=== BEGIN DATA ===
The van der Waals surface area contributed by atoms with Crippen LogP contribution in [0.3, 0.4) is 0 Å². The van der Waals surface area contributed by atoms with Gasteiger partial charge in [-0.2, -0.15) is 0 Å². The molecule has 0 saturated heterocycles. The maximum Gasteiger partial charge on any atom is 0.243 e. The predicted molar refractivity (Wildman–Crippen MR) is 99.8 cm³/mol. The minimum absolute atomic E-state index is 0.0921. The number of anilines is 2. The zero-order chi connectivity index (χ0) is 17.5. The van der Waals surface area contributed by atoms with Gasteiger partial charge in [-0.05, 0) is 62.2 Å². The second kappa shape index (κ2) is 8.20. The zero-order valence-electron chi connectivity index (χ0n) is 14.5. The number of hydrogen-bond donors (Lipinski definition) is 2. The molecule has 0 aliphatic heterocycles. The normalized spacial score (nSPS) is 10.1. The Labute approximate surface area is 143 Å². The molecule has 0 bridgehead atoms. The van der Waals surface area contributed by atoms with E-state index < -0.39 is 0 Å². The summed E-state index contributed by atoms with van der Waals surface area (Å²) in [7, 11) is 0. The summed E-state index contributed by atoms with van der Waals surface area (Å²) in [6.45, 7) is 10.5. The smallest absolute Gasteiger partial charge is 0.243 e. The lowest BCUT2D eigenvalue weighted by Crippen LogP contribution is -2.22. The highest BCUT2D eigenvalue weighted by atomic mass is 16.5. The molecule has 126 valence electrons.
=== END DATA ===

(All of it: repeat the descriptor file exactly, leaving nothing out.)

The van der Waals surface area contributed by atoms with Crippen LogP contribution in [0.3, 0.4) is 0 Å². The van der Waals surface area contributed by atoms with Gasteiger partial charge in [-0.2, -0.15) is 0 Å². The molecule has 0 saturated heterocycles. The maximum Gasteiger partial charge on any atom is 0.243 e. The predicted molar refractivity (Wildman–Crippen MR) is 99.8 cm³/mol. The minimum absolute atomic E-state index is 0.0921. The number of anilines is 2. The zero-order chi connectivity index (χ0) is 17.5. The van der Waals surface area contributed by atoms with Gasteiger partial charge in [-0.05, 0) is 62.2 Å². The second kappa shape index (κ2) is 8.20. The zero-order valence-electron chi connectivity index (χ0n) is 14.5. The number of hydrogen-bond donors (Lipinski definition) is 2. The molecule has 0 aliphatic heterocycles. The normalized spacial score (nSPS) is 10.1. The Labute approximate surface area is 143 Å². The molecule has 0 bridgehead atoms. The van der Waals surface area contributed by atoms with E-state index < -0.39 is 0 Å². The summed E-state index contributed by atoms with van der Waals surface area (Å²) in [7, 11) is 0. The summed E-state index contributed by atoms with van der Waals surface area (Å²) in [6.45, 7) is 10.5. The smallest absolute Gasteiger partial charge is 0.243 e. The lowest BCUT2D eigenvalue weighted by Crippen LogP contribution is -2.22. The highest BCUT2D eigenvalue weighted by atomic mass is 16.5. The molecule has 126 valence electrons.